In a first, LAPD Chief Charlie Beck vows to better protect cyclists, train officers on biker rights
Los Angeles Police Department Chief Charlie Beck told a group of bicycle advocates that department-wide training would be implemented to highlight the rights of bicyclists on the road and ensure that officers know how to deal with incidents involving bikes.
Beck’s statements come amid growing complaints from cyclists that their rights are being infringed by drivers. It marks the first time top LAPD brass has publicly addressed the issue.
Beck said bike riders are our most vulnerable commuters and that the police department needed to do a better job protecting them.
We hear you, we know we need to do a better job for you, Beck said.
Assistant Chief Earl Paysinger said the training would include a document that would be included in official department policy outlining officers’ responsibilities in dealing with cyclists on the road. He said it was still unclear what would be in the document but said he hoped to meet with bicycle groups and have it ready within 30 days.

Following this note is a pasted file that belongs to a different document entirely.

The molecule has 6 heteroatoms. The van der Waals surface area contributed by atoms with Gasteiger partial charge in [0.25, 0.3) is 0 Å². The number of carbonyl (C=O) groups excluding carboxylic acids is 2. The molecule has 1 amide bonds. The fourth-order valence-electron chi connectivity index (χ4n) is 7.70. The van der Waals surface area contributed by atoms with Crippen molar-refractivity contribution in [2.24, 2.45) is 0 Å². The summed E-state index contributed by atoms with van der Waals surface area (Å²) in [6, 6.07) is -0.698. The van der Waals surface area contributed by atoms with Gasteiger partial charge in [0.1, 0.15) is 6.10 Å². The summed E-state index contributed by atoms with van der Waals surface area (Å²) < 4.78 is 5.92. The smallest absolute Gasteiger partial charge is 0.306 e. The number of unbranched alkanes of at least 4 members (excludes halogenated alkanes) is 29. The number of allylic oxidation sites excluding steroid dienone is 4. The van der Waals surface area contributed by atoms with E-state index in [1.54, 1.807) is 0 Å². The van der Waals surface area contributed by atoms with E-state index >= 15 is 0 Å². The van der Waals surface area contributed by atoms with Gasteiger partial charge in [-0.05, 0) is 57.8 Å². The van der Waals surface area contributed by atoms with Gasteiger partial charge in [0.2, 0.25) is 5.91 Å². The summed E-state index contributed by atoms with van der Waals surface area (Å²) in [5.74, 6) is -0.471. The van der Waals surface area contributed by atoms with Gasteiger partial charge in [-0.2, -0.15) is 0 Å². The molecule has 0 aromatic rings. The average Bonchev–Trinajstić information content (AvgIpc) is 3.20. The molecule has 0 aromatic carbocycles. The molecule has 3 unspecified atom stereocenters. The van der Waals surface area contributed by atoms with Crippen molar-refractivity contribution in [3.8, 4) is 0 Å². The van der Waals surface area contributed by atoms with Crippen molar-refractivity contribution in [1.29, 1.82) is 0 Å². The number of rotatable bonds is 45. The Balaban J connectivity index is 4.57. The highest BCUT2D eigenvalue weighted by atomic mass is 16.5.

Paysinger also said that in less than 45 days the department would create a computer-based e-learning agenda that would be mandatory for all police officers to help them better recognize problems and issues involving cyclists.
Paysinger also pointed to other actions the LAPD had recently taken involving bicyclists creating a working group with advocacy groups, appointing an official liaison within the police department and ensuring that all incidents involving bicyclists are handled by each bureaus traffic division as evidence the LAPD had begun to take bicycling safety more seriously.
Becks statements came during a transportation committee meeting Wednesday afternoon. About 20 cycling advocates, including some from the Los Angeles County Bicycle Coalition, came to the meeting to address Beck after they completed a bike ride to call for justice for victims of hit-and-run accidents and to protest what it says is unfair treatment of cyclists.
Councilman Bill Rosendahl, chairman of the transportation committee, said it was a historic first to have the chief of police listening directly to the experiences of cyclists and promising reform.
Today is the beginning of a new day with the LAPD, Rosendahl said. My hope is that six months from now an officer will know the rights of cyclists as well as the rights of motorists. I think the LAPD, like pretty much the citizenry in general, has had the car culture.
The ride traced the route that local cyclist Ed Magos used to take on his daily commute to City Hall, where he works in the information technology department. Magos was injured Jan. 6 when he was struck from behind while cycling on 2nd Street near Figueroa Street in downtown Los Angeles, according to the coalition. The motorist stopped but then drove away. The motorist later went to an LAPD station but was not charged with a crime.
For more information regarding this article please contact: